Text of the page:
Compliance jobs in a Brexit Age

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It’s two months to the 29 March Brexit deadline and finance professionals must likely be getting twitchy with wondering what the effect will be on their careers. Certainly relocations to Continental Europe have been and are occurring as financial services firms look to Frankfurt, Paris, Dublin and Luxembourg to mitigate the impact on their clients as Brexit takes hold. However, at this stage, while traders and sales staff are packing their bags for Germany and France, compliance professionals can expect to retain their London lives, certainly over the coming 21 months.

Though there is talk of a ‘hard Brexit’, the banks are hoping that negotiations between Britain and Brussels will give way to a transitional withdrawal agreement that will keep passporting arrangements open to a degree. Of course, confirmation of such remains to be seen.

At any rate, the need for compliance officers remains strong in London, which is holding onto its top spot as Europe’s finance hub in spite of the country’s impending messy break-up with the Continent. An international stronghold, London is a cultural melting pot unlike the solely German Frankfurt and French Paris, where fluency in both respective tongues is pretty key for finance professionals working there. According to Barclay Simpson’s market report for the coming year, Brits working in compliance are more likely to opt for roles in Amsterdam or Dublin should a European move become necessary.

Compliance professionals are also concerned that a European move could work against them, professionally speaking, as they vie for jobs with local talent.

The financial services industry is making its preparations for a worst-case Brexit scenario, with European bases being set up in the aforementioned locales. However, London is still winning the popularity vote with the big US banks, who are opting to base their top executives in the British capital which is also retaining ownership of their European headquarters. Citigroup’s new EMEA Chief Executive David Livingstone joins HSBC’s newly appointed global markets boss Georges Elhedery and Morgan Stanley’s head of EMEA Clare Woodman in the banks’ respective London offices.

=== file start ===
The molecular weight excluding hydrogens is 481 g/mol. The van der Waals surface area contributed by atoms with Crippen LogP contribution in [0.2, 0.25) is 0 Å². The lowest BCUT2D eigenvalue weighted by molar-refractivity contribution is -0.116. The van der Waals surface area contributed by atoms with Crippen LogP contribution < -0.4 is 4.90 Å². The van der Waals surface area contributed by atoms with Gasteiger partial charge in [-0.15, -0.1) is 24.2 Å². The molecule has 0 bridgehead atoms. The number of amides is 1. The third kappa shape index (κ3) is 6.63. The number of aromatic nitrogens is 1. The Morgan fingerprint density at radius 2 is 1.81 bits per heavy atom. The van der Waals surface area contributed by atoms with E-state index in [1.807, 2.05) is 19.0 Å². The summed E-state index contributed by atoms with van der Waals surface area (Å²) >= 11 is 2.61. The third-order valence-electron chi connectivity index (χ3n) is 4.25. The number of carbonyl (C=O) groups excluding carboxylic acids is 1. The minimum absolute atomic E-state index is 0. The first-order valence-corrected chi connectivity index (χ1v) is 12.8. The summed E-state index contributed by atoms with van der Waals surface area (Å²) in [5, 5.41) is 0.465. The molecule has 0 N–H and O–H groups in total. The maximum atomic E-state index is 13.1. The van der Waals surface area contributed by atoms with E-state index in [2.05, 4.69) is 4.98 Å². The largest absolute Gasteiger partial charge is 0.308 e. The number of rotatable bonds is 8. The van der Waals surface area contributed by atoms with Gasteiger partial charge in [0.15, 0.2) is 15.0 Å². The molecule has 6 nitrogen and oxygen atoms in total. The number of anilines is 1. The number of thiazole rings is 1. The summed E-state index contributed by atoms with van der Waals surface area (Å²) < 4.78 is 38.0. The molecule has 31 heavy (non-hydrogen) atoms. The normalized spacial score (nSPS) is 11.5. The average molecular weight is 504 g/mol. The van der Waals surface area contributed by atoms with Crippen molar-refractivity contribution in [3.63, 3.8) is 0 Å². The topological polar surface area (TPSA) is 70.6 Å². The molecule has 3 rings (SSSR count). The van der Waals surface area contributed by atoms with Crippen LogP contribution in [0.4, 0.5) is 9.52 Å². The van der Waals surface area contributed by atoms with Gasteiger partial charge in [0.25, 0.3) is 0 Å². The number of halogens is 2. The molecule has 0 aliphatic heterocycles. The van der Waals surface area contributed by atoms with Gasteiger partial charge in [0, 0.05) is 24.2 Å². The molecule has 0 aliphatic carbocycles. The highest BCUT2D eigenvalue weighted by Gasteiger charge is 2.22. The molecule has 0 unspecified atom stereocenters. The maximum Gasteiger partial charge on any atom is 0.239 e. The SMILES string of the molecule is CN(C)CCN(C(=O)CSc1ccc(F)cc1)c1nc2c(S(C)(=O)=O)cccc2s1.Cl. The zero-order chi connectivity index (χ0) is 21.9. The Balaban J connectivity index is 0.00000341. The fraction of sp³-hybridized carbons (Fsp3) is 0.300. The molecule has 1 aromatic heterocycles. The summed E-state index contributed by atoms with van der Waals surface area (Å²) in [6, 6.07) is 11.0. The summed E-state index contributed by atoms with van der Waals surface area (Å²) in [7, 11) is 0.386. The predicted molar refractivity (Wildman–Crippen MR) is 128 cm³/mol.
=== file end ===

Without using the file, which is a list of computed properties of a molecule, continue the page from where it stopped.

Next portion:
American banks prefer to do business in a predominantly English-speaking country. Firms including JP Morgan, Citigroup, Morgan Stanley, Merrill Lynch and Goldman Sachs, kings of the investment banking space are currently pooling their recruitment into the London market, along with the likes of UBS, Deutsche Bank, and Credit Suisse. There are currently over 12,000 compliance jobs listings in London on indeed.co.uk compared with paltry figures for the European cities which will act as professional detour routes once Brexit digs up the proverbial road.

With Brexit too, there is expected to be an even greater uplift of regulation as the governing bodies acclimatise to the new normal, meaning relative demand for compliance professionals. As it is, the recent high profile GDPR fine awarded to Google is making organisations further tighten their compliance belts. Reprimanded not for a breach but for non-compliance with the data privacy directive, to the tune of €50m, the message is clear. The regulators are watching.

It’s not just about effective cyber security strategies, though that is clearly vital for businesses today, but equally important is having strong governance protocols in place to ensure GDPR compliance. Thus organisations are stepping up their compliance efforts and that means compliance jobs.

So, as Brexit comes home to roost, the advice is certainly not to put all your eggs in London’s basket but for now at least you can put off ordering the Continental breakfast as you plan your next career move.

 

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